X-Book 1: New Allies New Enemies - Chapter 13 - Flying Blind
Summary: (See Book 1: Prologue)
Disclaimer: I own nothing associated with characters from the Marvel
universe or any previously published work.
As the X-Jet lifted off the ground, Mary looked down out of one
small window and felt another sob catching in her throat. She
caught it and choked down hard on her sorrow. She was homesick
already, watching Nana wave from the front step, but she would not
cry in front of these people again.
From the earth, which was quickly pulling away from them, Mary could
see Nana smiling through streaming tears. The look of pride in the
old woman's eyes was the only thing that kept Mary from forcing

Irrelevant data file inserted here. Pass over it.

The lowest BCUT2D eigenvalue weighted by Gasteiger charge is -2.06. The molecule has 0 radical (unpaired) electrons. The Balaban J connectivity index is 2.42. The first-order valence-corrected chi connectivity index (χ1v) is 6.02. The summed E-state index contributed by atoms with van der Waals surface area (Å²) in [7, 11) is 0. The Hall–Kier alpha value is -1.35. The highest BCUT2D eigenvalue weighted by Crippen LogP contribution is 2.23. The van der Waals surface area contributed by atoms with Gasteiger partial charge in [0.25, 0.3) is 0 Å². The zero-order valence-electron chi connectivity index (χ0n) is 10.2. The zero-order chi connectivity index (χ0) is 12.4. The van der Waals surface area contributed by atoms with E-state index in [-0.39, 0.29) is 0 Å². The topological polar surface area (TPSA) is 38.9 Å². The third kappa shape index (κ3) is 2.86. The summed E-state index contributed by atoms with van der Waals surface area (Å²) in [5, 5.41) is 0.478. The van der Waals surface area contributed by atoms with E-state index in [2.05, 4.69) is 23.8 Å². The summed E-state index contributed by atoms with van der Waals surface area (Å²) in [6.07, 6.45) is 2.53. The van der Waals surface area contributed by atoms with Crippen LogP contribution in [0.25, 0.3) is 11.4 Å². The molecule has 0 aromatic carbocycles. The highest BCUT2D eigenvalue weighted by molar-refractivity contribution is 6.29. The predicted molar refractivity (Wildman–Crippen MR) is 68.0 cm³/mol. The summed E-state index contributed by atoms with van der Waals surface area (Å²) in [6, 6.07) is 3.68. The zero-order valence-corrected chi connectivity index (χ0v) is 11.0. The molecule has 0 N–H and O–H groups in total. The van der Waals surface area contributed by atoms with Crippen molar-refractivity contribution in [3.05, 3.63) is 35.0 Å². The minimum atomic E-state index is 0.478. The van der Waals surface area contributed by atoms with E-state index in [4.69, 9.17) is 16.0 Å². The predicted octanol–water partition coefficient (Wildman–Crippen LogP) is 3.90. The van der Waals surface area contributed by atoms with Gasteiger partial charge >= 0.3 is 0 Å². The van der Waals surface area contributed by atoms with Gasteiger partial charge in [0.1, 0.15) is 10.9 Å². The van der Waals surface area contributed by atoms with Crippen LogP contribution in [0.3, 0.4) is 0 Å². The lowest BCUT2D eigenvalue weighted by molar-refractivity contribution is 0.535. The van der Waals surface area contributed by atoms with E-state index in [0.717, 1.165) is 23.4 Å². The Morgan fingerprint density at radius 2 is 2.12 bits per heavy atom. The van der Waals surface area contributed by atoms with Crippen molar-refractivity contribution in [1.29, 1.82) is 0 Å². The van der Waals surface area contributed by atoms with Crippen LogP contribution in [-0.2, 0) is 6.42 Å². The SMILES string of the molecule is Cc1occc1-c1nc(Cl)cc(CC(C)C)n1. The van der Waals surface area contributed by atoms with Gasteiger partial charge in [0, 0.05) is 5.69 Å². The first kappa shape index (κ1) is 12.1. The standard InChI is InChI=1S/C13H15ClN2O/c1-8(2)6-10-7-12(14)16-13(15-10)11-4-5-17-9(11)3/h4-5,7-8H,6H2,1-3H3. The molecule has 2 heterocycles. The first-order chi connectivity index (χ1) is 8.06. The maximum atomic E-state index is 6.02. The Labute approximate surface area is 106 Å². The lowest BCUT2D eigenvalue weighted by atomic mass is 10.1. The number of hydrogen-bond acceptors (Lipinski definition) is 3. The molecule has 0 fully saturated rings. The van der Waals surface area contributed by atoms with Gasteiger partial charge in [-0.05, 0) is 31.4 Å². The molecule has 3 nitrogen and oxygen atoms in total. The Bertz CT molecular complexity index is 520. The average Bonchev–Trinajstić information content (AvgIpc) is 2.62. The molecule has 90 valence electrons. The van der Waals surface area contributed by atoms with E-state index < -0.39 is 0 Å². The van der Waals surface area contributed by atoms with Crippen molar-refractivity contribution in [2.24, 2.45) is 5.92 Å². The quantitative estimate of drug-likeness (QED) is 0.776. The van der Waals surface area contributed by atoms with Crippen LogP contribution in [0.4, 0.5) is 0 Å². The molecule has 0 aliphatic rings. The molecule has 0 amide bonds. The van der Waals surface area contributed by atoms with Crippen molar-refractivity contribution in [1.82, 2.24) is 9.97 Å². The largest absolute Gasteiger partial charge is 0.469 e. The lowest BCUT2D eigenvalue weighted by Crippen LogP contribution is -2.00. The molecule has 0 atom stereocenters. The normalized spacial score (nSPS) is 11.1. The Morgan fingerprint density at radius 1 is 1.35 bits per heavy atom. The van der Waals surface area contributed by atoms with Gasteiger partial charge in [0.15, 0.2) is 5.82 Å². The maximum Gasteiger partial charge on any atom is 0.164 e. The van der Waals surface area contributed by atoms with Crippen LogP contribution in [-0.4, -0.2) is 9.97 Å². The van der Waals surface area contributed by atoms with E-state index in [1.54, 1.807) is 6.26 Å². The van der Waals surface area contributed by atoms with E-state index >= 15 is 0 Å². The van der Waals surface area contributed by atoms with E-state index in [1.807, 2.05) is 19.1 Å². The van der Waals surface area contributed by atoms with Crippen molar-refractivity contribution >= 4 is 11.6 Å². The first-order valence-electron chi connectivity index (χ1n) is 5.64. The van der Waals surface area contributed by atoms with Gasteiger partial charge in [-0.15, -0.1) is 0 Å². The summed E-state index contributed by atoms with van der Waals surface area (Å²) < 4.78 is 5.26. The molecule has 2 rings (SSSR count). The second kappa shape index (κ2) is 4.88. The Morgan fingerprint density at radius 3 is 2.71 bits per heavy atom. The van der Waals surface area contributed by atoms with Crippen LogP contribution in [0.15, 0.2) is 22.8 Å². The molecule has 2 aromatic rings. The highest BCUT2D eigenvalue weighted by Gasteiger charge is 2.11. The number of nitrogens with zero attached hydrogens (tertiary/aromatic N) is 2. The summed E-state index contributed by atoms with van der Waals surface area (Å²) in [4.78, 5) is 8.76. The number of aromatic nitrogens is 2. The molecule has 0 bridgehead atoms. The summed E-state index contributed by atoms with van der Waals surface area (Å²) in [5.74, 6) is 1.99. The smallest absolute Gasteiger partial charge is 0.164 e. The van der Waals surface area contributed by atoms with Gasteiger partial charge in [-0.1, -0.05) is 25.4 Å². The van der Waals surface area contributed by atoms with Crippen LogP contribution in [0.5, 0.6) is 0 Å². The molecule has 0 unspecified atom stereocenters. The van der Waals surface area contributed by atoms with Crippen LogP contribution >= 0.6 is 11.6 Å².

these people to land their jet right now and leaving her where she
belonged. Of course, Nana would not have allowed that. She would
have grabbed Mary by the arm and walked her to New York, if
that's what it took to get her there. There was no arguing with
Nana when she knew she was right.
And she's always right, Mary thought with a sad grin.
The jet moved quickly upward, and Mary gripped the arms of her chair
anxiously. This was the first time she had ever flown, and the
thought of hurtling through the air was a little intimidating, no
matter how impressive the small jet was.
As they climbed in altitude, Mary felt like her stomach was now
roommates with her esophagus and she breathed slowly to calm herself
Xavier sensed the girl's discomfort and glanced over at her
sympathetically. She looked very pale, causing her large dark eyes
to stand out significantly on her face. To the Professor, she
looked as anxious about the flight as she was about leaving home.
"Don't worry..." Xavier began, "The trip is much
smoother once we